It was still several hours before a warrant was secured. During that entire time, Shrum’s house was controlled by law enforcement. They may not have been inside, but they prevented the house’s owner from re-entering his own residence. He was “interviewed” for three hours by the investigator, who may not have actually gotten consent from Shrum to sign a search consent form. This footnote suggests a request for legal representation by Shrum may have been ignored.
At the suppression hearing, Investigator Cooke testified that after Defendant mentioned he wanted an attorney to review the consent form, Defendant “in what was a joking manner to me initially was, quote, ‘Shit, I’m just kidding,’ and we moved on.” Defendant’s reported statement is inaudible on the interview tape.
The court notes there’s no question the Sheriff’s department seized Shrum’s home. This immediately implicated Shrum’s Fourth Amendment rights. Denying him access to his own house for over 18 hours seals the deal, no matter how the government tries to portray it.
We see little difference between a perimeter stakeout and internal securing of a home from the standpoint of a Fourth Amendment seizure. Both interfere to the same extent with the possessory interests of those entitled to occupy the dwelling. The Government cannot reasonably dispute that the “securing” of Defendant’s home during the early morning hours of March 11, 2015 infringed not only on his possessory interest in the home but also on his liberty interest in free movement. The police deprived Defendant of his ability to access his home for his own purposes, in his own way, on his own time, and at a location where concerned friends and well-wishers would surely come calling.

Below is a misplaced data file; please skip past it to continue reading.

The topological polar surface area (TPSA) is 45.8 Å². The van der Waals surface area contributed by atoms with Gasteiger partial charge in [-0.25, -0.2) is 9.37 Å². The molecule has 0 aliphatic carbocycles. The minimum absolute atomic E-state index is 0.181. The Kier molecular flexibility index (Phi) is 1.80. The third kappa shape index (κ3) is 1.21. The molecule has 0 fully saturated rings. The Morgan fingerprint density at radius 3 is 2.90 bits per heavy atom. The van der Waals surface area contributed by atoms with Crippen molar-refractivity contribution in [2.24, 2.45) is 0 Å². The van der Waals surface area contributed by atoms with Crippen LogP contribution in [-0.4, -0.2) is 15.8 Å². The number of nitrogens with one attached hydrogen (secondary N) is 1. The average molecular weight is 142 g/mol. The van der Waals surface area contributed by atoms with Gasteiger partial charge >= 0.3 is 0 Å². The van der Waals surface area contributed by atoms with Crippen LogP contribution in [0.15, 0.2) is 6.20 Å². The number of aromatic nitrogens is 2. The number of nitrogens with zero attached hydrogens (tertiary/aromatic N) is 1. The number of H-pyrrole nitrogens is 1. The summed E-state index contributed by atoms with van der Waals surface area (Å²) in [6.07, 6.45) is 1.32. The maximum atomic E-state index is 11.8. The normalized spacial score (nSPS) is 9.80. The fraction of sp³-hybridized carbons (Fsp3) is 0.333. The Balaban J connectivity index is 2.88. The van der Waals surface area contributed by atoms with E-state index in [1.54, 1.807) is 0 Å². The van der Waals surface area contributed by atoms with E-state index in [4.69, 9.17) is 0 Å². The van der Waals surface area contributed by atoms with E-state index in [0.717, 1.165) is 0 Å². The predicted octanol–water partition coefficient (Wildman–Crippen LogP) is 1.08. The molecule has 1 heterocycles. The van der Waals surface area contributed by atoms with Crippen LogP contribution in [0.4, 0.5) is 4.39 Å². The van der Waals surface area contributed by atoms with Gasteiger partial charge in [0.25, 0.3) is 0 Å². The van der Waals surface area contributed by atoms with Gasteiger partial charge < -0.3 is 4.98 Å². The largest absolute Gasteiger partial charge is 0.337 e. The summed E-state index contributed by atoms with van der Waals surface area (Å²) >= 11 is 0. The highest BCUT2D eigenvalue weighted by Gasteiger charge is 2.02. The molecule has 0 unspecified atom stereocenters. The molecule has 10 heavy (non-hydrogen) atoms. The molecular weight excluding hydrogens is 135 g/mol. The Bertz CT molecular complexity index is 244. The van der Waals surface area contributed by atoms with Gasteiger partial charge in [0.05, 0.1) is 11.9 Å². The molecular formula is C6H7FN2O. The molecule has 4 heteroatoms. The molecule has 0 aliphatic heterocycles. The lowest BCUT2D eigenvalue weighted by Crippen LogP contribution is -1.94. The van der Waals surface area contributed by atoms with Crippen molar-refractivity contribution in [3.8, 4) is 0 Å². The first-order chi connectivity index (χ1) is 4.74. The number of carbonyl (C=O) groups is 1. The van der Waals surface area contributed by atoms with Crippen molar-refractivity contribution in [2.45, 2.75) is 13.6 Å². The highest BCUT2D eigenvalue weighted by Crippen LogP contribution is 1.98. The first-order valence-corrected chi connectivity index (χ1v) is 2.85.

“A man’s house is his castle,” as multiple court decisions have paraphrased, including ones issued by the Supreme Court. Once this illegal seizure commenced, it tainted everything that came after it, including the supposed “consent” of Shrum.
While the court agrees it is sometimes reasonable to very temporarily secure a suspected crime scene, the 15-hour delay between the home’s seizure and the issuance of a search warrant is anything but. And the court drives a significant nail into the government’s argumentative coffin: the warrant exception so many law enforcement officers believe exists doesn’t actually exist.